About 90% of Americans shampoo daily. One hundred years ago, people only washed their hair monthly, and in the 1950s, it was customary for women to have their hair washed and set once a week at the salon.
A clean head of hair feels fresh and smells great but over-washing can turn one's healthy locks into a pile of straw. The average person's hair grows less than half an inch per month so long strands that have been subjected to a lot of shampooing (as well as chemical treatments, blow drying, and the elements), tend to get dried out and dull at the ends and even break off. Dirtier hair-gasp-also holds a style better.
How often you need to shampoo depends on how oily your scalp is and your hair's texture. Oil-known as sebum-travels more easily down smooth, straight hair, making it look greasier faster. Sounds a little gross, but sebum helps moisturize and waterproof the hair shaft. This is one reason why curly or coarse hair is drier. When you wash every day, you typically strip off this natural moisturizer and then have to slather it back on in the form of commercial conditioner.
Joe Murray, owner of Hale Organic Salon in New York City, tells Yahoo! Shine that shampooing a couple of times a week is plenty. "If you can't stand a being a little oily, then coat your wet hair with conditioner up to the ears to protect it and then just wash the scalp." On gym days, try simply rinsing with water instead of shampooing and finish with a light conditioner to detangle. Another tip Murray offers is to "spot clean around the hairline with a little dry shampoo. It will also help stretch the time between blow outs."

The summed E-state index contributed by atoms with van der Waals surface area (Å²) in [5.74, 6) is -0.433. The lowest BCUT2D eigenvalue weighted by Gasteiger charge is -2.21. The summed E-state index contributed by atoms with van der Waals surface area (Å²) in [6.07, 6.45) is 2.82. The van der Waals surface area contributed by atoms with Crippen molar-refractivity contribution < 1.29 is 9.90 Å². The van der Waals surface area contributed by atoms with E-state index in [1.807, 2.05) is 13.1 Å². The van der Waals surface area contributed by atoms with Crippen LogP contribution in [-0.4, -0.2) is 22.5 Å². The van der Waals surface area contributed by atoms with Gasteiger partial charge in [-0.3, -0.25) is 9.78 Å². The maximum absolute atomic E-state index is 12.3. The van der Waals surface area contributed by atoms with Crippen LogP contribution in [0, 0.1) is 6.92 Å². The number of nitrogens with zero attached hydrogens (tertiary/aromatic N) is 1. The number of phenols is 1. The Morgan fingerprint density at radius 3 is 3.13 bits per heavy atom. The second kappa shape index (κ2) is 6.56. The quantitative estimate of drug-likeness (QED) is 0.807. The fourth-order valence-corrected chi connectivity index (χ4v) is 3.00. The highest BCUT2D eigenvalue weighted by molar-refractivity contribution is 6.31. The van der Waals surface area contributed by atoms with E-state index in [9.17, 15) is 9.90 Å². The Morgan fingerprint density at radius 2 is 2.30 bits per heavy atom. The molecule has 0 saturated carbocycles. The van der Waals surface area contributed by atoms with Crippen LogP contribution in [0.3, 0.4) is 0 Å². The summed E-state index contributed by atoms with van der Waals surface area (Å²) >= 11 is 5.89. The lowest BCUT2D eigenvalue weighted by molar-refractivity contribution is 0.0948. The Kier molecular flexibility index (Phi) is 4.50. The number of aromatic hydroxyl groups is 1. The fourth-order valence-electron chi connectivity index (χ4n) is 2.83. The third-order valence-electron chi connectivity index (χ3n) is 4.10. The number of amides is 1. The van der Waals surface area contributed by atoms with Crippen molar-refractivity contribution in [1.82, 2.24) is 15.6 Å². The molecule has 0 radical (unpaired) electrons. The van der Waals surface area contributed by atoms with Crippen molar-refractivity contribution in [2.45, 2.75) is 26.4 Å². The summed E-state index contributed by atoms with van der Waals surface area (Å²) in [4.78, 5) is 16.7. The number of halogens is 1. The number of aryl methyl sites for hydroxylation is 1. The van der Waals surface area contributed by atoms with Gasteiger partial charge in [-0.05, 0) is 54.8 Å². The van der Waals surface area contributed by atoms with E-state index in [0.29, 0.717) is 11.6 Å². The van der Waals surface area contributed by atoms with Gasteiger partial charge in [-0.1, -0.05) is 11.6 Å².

Shampooing does stimulate the scalp, which brings blood flow and healthy nutrients to the hair follicles. As an alternative, Murray is a fan of a gentle daily scalp massage and regular brushing with a good quality hairbrush.
People with flaky scalps may be inclined to shampoo frequently, but dermatologist and spokesperson for the American Academy of Dermatology, Nia Terezakis, MD says this can actually exacerbate the problem. "When you have a flaky scalp its not dirty, its dandruff or a form of psoriasis," she explains to Yahoo! Shine. "Use a shampoo formulated for dandruff and let it sit on your scalp for 20 seconds before rinsing." You can follow up with a separate shampoo and conditioner of your choice, "But don't scrub," she advises. "It will flake even more."
When you choose a shampoo, Terezakis says to pick a product that is made for your specific hair type whether it be oily, dry, limp, curly, etc. "Companies spend a lot of money on cosmetic chemists and different products really do work." One exception: "Baby shampoos aren't necessarily gentle on adult hair," she warns. "They are made because babies squirm. They don't sting the eyes but they can be drying."
If you are used to washing your hair daily, it can take a few weeks to get used to a new routine. You may be over producing sebum to compensate for stripping the scalp. Gradually increase the days between shampooing and see if your hair becomes healthier and takes more time to appear dirty as a result.